Continuing to explore the novel format, in 2003 Guterson published Our Lady of the Forest. The novel focuses on Ann, a runaway teenager, who is one of four main characters in the story. When the troubled teen has a vision of the Blessed Virgin Mary while picking mushrooms in a Pacific Northwest forest, her vision sets in motion a chain of events that transforms the area around North Fork, Washington, into an unflattering portrait of modern U.S. society. According to a Kirkus Reviews critic, Our Lady of the Forest is a "witty fable of faith, greed, purity, and hope" told in a manner that is "sharp and incisive without a trace of cynicism or credulity." A Publishers Weekly reviewer predicted that the "gloominess of this uncompromising novel" might put off some readers, but that Guterson's story would conversely attract others because of its "intensity." In Time Iyer voiced appreciation for this gloom, seeing in it a return to the traditions of American fiction embodied in the works of Nathaniel Hawthorne and Ralph Waldo Emerson. Our Lady of the Forest presents "an unflinching picture of Hawthorne's descendants in the wake of [rock star] Kurt Cobain," Iyer noted. "More than that, it shows Guterson to be a serious and searching craftsman, very much in the American grain and determined to take himself further."

Guterson once commented: "I write because something inner and unconscious forces me to. That is the first compulsion. The second is one of ethical and moral duty. I feel responsible to tell stories that inspire readers to consider more deeply who they are." Although his life changed in a material sense as a result of the success of Snow Falling on Cedars, he has taken those changes in stride. His status as a well-known author "doesn't matter. It might be entertaining for my fifteen minutes, but I'm ephemeral," he told Book interviewer Donahue. "What lasts I hope, are my books. Stories will always matter—stories that present human beings in crisis, deciding how to confront their struggles, how to be fully human. Stories deliver us the heroes of the common people. Without them, we wouldn't have culture. We wouldn't know who we are."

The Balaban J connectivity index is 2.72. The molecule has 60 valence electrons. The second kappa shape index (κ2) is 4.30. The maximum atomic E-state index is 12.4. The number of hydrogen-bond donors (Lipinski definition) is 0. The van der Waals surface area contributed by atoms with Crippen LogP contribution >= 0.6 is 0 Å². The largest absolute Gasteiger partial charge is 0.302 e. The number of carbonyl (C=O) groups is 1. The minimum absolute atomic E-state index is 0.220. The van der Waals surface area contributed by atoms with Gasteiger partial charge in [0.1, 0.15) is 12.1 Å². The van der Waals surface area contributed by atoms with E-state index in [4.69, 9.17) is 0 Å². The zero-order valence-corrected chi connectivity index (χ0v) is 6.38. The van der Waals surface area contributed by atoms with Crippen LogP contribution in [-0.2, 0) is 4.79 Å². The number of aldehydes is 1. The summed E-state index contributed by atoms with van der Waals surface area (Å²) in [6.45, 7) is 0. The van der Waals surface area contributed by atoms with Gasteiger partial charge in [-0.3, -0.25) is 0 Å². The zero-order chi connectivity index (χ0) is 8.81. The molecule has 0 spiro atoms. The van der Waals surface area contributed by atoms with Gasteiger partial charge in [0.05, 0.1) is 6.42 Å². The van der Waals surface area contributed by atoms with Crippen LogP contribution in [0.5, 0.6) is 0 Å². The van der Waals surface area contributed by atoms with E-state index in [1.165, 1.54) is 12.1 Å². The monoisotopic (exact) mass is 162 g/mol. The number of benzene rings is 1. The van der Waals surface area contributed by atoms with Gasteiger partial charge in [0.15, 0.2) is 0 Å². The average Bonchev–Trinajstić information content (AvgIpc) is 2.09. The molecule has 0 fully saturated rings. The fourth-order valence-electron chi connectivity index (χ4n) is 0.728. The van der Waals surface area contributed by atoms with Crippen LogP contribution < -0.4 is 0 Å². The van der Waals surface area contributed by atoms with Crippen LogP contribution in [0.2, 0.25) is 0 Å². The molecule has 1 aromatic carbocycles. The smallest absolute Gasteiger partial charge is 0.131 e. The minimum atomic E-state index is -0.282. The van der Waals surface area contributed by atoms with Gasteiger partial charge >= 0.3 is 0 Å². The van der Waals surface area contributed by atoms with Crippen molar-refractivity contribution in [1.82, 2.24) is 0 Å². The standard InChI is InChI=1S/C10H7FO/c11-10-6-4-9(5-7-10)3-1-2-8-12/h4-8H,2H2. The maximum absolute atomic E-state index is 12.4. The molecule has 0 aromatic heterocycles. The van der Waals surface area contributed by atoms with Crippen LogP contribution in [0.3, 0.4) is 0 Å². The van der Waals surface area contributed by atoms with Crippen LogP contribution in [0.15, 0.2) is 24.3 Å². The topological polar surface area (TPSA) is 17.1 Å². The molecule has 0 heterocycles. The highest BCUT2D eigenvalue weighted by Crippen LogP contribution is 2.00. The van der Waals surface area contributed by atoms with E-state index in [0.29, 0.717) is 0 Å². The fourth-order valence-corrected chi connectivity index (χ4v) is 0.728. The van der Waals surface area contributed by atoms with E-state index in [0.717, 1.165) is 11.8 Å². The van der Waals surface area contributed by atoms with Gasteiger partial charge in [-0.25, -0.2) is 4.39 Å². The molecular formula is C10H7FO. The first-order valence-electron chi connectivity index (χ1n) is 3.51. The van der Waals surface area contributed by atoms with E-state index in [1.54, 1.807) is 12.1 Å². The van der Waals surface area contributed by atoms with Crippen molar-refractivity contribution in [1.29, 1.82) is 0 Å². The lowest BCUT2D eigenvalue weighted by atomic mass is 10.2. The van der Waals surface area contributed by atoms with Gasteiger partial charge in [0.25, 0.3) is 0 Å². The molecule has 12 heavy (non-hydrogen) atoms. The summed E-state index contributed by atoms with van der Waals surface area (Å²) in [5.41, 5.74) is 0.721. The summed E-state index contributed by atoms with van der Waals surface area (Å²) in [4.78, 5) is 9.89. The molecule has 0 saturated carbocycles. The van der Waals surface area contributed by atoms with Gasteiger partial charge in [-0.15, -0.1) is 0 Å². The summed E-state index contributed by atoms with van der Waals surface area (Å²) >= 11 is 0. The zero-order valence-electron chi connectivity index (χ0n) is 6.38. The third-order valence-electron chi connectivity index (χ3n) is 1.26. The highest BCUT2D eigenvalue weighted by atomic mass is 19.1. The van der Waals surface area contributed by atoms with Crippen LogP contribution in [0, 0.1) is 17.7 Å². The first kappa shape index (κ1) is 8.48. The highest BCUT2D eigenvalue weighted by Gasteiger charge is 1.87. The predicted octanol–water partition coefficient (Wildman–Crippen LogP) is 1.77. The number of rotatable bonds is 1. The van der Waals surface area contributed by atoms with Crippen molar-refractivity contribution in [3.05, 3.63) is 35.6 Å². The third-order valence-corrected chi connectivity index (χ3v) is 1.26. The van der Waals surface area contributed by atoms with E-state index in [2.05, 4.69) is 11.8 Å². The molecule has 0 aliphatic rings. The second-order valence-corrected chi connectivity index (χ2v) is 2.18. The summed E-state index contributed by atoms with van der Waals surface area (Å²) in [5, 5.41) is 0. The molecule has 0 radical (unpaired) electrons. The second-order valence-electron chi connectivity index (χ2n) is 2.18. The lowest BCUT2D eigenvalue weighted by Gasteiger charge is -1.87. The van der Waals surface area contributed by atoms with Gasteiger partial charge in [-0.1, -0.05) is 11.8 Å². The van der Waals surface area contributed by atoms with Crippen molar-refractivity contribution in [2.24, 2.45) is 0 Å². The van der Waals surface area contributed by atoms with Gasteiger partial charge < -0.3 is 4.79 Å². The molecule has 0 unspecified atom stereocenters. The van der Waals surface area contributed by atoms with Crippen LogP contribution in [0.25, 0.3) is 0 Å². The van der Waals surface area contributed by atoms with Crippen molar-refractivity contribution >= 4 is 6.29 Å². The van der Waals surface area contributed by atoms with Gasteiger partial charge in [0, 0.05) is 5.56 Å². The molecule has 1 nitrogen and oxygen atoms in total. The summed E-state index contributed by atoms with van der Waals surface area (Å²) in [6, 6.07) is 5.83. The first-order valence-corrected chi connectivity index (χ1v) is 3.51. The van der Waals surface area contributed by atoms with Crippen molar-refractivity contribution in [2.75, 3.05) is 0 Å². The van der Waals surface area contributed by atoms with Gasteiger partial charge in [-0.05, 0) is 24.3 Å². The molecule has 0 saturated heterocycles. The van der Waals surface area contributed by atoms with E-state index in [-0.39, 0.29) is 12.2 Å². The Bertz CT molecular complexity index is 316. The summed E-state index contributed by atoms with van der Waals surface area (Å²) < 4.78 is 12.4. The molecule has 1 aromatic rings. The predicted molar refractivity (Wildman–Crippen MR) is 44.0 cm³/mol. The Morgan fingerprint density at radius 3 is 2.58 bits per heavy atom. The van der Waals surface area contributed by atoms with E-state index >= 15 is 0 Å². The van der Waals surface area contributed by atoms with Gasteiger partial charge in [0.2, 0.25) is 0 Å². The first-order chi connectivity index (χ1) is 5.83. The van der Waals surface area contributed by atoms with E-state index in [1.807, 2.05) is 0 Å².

BIOGRAPHICAL AND CRITICAL SOURCES:

BOOKS

Contemporary Novelists, 7th edition, St. James Press (Detroit, MI), 2001.

PERIODICALS

Antioch Review, winter, 2000, Carolyn Maddux, review of East of the Mountains, p. 116.

Atlanta Journal-Constitution, April 18, 1999, Diane Roberts, review of East of the Mountains, p. L11; May 30, 1999, Don O'Briant, "Seeds of 'Cedars': Guterson Deals with Fallout of Success," p. K12.

Book, May, 1999, review of East of the Mountains, p. 77; March-April, 2000, Bill Donahue, "Living in His Landscape, the Northwesterner Looks East of the Mountains with His New Novel"; November, 2000, p. 10.

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Booklist, September 1, 1992, Denise Perry Donavin, review of Family Matters: Why Homeschooling Makes Sense, p. 14; August, 1994, Dennis Dodge, review of Snow Falling on Cedars, p. 2022; January 1, 1999, review of East of the Mountains, p. 792; June 1, 1999, review of East of the Mountains, p. 1797; September 15, 2000, Karen Harris, review of Snow Falling on Cedars (audio version), p. 262.

Books, summer, 1999, review of East of the Mountains, p. 20.

Christian Science Monitor, May 6, 1999, Kendra Nordin, review of East of the Mountains, p. 20.

Economist (United Kingdom), June 19, 1999, review of East of the Mountains, p. S14.

English Journal, October, 1997, Donna C. Neumann, review of Snow Falling on Cedars, p. 112; March, 1999, John Manear, review of The Country ahead of Us, the Country Behind, pp. 118-119.

Entertainment Weekly, December 29, 1995, Dave Karger, "David Guterson," p. 55; April 23, 1999, review of East of the Mountains, p. 56.

Gentleman's Quarterly, May, 1999, Thomas Mallon, review of East of the Mountains, pp. 112-115.

Globe and Mail (Toronto, Ontario, Canada), April 24, 1999, review of East of the Mountains, p. E4.